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ERMA Failing Public by Forging Ahead with GE Cows

ERMA Failing Public by Forging Ahead with GE Cows

ERMA's latest GE approval fails the New Zealand public by going against a key recommendation of the Royal Commission on GM that we do not allow food-animals like cows to be used as bioreactors as AgResearch are being allowed to do.

The decision by ERMA to approve three amendments to AgResearch's previous application opens the door for more GE cows and yet again shows that ERMA lacks impartiality. It is also unacceptable that ERMA has deliberately refused to involve the public even though many people and organisations asked to be involved in the process.

The first minor amendment is for an extension for another three years to allow the research objectives to be achieved. The second amendment is to allow the use of a single selection marker gene (conferring resistance to the antibiotic puromycin) which is frequently used in such research. Though Puromycin is not an antibiotic used in human or animal medicine it has been found in high concentrations in the soil at the AgResearch containment facility raising concerns about horizontal gene transfer and the possibility of creating new pathogens.

However the third amendment to approval GMD02028 is not minor but potentially opens the gate for New Zealand to be used by overseas speculators for experiments that New Zealanders widely oppose. The amendment specifically allows AgResearch to use imported genetically modified cattle and semen previously developed by other biotech organisations. This is a material change to the original decision and should have been notified for a full public hearing.

In this case the source of GE material is Dutch company Pharming (NV) who are understood to have already contracted with AgResearch to market their GE lactoferrin across Asia. This deal is itself suspicious given the fact that until now AgResearch had no approval to import the semen and embryos let alone farm more GE cows.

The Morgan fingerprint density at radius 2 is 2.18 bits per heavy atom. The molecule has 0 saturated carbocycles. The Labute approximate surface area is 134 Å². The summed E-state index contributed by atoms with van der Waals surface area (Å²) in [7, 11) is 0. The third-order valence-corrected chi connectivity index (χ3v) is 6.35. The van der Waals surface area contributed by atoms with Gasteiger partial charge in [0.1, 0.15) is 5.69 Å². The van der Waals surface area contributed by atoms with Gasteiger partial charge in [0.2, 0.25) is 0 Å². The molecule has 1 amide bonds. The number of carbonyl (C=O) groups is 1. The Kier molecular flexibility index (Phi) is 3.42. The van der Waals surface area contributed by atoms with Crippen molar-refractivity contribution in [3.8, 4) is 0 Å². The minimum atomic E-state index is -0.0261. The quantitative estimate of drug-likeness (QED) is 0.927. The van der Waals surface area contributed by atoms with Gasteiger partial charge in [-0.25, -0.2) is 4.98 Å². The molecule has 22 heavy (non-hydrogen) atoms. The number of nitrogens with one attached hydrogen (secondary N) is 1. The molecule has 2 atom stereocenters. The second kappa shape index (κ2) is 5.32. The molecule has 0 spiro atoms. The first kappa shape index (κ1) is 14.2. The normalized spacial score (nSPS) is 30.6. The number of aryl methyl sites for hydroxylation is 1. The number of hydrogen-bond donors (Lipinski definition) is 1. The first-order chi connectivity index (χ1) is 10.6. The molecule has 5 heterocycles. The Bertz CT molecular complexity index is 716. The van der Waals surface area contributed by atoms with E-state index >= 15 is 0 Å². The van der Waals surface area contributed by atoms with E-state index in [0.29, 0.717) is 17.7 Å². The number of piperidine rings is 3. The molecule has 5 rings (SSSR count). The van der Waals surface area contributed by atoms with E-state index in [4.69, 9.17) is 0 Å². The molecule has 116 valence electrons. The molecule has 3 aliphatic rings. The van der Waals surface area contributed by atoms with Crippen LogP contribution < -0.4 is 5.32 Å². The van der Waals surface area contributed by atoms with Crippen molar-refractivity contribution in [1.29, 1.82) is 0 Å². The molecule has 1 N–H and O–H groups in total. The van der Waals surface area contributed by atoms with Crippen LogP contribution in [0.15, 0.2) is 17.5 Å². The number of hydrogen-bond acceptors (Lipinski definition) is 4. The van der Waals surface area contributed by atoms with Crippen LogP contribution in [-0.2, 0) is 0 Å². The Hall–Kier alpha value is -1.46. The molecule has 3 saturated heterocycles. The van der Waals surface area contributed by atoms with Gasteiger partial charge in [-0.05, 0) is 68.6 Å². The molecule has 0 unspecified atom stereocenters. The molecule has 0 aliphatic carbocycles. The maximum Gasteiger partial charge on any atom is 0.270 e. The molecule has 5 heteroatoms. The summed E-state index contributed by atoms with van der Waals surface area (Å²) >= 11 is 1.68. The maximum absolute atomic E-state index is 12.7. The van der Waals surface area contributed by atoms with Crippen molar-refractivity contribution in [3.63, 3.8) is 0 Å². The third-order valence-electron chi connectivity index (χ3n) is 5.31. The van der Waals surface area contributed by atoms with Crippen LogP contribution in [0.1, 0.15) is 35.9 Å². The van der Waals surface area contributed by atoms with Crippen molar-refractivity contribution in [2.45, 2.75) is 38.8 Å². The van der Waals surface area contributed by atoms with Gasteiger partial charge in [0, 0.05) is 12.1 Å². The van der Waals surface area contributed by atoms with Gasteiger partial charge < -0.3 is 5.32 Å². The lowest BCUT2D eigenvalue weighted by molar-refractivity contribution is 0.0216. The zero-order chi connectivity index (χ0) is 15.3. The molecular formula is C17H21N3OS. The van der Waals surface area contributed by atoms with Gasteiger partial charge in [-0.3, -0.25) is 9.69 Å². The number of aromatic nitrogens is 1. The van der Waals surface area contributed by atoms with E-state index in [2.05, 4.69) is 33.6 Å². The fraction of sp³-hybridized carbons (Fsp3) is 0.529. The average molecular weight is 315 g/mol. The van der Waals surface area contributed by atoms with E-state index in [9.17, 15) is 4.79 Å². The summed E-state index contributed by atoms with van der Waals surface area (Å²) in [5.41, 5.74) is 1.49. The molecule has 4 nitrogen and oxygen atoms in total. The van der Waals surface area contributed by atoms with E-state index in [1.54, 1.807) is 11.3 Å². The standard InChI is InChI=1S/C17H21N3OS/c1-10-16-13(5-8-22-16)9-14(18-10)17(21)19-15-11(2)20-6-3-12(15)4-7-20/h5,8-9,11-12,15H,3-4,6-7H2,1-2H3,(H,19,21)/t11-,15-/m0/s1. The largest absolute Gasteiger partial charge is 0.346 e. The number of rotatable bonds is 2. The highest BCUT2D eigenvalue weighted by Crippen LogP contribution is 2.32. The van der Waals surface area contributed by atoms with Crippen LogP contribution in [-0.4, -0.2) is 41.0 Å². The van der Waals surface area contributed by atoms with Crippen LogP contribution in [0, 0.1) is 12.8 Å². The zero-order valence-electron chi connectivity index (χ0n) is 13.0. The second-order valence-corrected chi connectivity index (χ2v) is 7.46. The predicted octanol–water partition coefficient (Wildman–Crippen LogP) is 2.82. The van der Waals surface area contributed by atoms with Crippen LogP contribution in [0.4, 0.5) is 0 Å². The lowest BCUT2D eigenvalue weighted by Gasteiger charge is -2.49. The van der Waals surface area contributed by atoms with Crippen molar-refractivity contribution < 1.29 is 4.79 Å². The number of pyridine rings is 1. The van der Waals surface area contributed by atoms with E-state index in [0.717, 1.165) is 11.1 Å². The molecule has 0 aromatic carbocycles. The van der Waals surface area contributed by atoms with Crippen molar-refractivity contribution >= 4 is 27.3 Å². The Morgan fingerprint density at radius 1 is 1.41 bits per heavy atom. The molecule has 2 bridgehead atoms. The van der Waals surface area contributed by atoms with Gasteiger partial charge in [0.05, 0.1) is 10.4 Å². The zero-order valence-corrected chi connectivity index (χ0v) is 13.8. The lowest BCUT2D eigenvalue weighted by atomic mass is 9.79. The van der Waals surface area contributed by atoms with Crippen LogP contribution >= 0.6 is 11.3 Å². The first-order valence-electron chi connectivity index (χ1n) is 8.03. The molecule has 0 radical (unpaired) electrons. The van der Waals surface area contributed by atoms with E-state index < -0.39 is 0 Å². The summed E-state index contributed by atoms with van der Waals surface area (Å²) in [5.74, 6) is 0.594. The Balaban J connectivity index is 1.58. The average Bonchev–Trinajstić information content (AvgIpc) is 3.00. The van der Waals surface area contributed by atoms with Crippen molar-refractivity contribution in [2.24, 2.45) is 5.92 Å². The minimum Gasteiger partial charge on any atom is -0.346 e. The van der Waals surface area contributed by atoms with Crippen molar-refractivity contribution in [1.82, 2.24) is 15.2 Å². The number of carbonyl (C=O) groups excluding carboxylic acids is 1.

By making these amendments ERMA has blatantly disregarded the concerns of meat exporters, farmers and the public of New Zealand.

"The rules to protect the public and farmers are very clearly defined in the HSNO Act. Yet the sloppy science underpinning genetic modification continues to be sanctioned," says Claire Bleakley from GE Free NZ in food and environment. "Where are the scientific findings on the previous experiments and where are the final reports on safety to the environment that would justify ERMA's decision? It's simply business as usual as if the Royal Commission on GM had never taken place".

The use of GE cow embryo's incorporating a human gene, antibiotic markers and viral genes to produce a product already marketed by New Zealand farmers, goes against the ethical values that the Royal Commission on GM identified (in its consultation on use of human genes in other organisms) as shared across the community.

Moreover, there is readily available evidence of the failure in clinical trials of milk from GE animal developed for therapeutic use due to adverse effects and worsening of patients' symptoms. The commercial deal that AgResearch has signed with Pharming is only putting New Zealand agricultural and taxpayers at risk. It is particularly ironic that Pharming are using Intellectual Property bought from PPL which also previously ran experimental GE animals in New Zealand before going bankrupt and leaving the public to fund any clean-up of their site.

"AgResearch is not finding out how and what environmental problems occur when animals are genetically modified. It has rented itself out to the highest bidder using ERMA as its pimp and the taxpayer as its funder".

ERMA is proving itself incapable of adopting the precautionary principle in light of International research about the known negative impacts of GE. The research includes finding that viral gene fragments can survive to function in cells in the digestive system, and that contamination of soil from GE crops may be been detected for fifteen years after a GE crop is grown.

ERMA has yet again shown that it uses its discretion under the HSNO Act to avoid acting on the precautionary principle, pakeha and Maori views. The latest decision will be scrutinised to see if legal action is possible, as it is clearly warranted.



Marit R. Myhre, Kristin A. Fenton, Julia Eggert, Kaare M. Nielsen and Terje Traavik (2005) The 35S CaMV plant virus promoter is active in human enterocyte-like cells, European Food Reseach and Technology. REF: Doc.TWN/Biosafety/2005/C, DOI 10.1007/s00217-005-0154-3.

GM crop scrapped as mice made ill, Selina Mitchell and Leigh Dayton, The Australian, November 18, 2005,5744,17283002%255E2702,00.html

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